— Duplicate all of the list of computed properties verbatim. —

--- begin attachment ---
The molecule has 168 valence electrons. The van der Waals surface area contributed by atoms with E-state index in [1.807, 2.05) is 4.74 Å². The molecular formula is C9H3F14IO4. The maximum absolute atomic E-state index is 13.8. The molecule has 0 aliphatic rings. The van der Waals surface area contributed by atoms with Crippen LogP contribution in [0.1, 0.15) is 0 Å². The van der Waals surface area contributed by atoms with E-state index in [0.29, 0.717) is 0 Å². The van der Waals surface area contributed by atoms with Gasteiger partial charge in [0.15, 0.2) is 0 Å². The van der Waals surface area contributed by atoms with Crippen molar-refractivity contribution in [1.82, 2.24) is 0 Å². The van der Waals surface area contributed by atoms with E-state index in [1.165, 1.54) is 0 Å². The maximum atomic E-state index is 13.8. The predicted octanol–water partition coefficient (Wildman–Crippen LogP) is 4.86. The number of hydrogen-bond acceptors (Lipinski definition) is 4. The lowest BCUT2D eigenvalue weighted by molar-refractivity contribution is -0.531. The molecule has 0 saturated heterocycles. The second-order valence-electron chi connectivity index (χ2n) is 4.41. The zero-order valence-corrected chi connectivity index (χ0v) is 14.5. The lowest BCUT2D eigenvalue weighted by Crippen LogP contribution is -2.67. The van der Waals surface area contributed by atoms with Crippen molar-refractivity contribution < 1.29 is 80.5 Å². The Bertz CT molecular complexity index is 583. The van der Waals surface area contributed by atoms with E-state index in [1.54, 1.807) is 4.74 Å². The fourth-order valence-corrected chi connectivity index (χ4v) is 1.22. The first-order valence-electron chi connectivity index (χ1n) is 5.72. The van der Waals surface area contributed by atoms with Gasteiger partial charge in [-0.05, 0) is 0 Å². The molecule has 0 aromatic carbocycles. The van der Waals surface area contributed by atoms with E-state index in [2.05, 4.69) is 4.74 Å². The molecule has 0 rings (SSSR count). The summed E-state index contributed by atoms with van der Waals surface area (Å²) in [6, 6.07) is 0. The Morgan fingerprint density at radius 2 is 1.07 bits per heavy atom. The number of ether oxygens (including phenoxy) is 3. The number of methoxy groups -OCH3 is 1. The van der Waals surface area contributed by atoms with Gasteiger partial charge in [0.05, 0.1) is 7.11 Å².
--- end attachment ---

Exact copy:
The molecule has 168 valence electrons. The van der Waals surface area contributed by atoms with E-state index in [1.807, 2.05) is 4.74 Å². The molecular formula is C9H3F14IO4. The maximum absolute atomic E-state index is 13.8. The molecule has 0 aliphatic rings. The van der Waals surface area contributed by atoms with Crippen LogP contribution in [0.1, 0.15) is 0 Å². The van der Waals surface area contributed by atoms with E-state index in [0.29, 0.717) is 0 Å². The van der Waals surface area contributed by atoms with Gasteiger partial charge in [0.15, 0.2) is 0 Å². The van der Waals surface area contributed by atoms with Crippen molar-refractivity contribution in [1.82, 2.24) is 0 Å². The van der Waals surface area contributed by atoms with E-state index in [1.165, 1.54) is 0 Å². The maximum atomic E-state index is 13.8. The predicted octanol–water partition coefficient (Wildman–Crippen LogP) is 4.86. The number of hydrogen-bond acceptors (Lipinski definition) is 4. The lowest BCUT2D eigenvalue weighted by molar-refractivity contribution is -0.531. The molecule has 0 saturated heterocycles. The second-order valence-electron chi connectivity index (χ2n) is 4.41. The zero-order valence-corrected chi connectivity index (χ0v) is 14.5. The lowest BCUT2D eigenvalue weighted by Crippen LogP contribution is -2.67. The van der Waals surface area contributed by atoms with Crippen molar-refractivity contribution < 1.29 is 80.5 Å². The Bertz CT molecular complexity index is 583. The van der Waals surface area contributed by atoms with E-state index in [1.54, 1.807) is 4.74 Å². The fourth-order valence-corrected chi connectivity index (χ4v) is 1.22. The first-order valence-electron chi connectivity index (χ1n) is 5.72. The van der Waals surface area contributed by atoms with Gasteiger partial charge in [-0.05, 0) is 0 Å². The molecule has 0 aromatic carbocycles. The van der Waals surface area contributed by atoms with E-state index in [2.05, 4.69) is 4.74 Å². The molecule has 0 rings (SSSR count). The summed E-state index contributed by atoms with van der Waals surface area (Å²) in [6, 6.07) is 0. The Morgan fingerprint density at radius 2 is 1.07 bits per heavy atom. The number of ether oxygens (including phenoxy) is 3. The number of methoxy groups -OCH3 is 1. The van der Waals surface area contributed by atoms with Gasteiger partial charge in [0.05, 0.1) is 7.11 Å².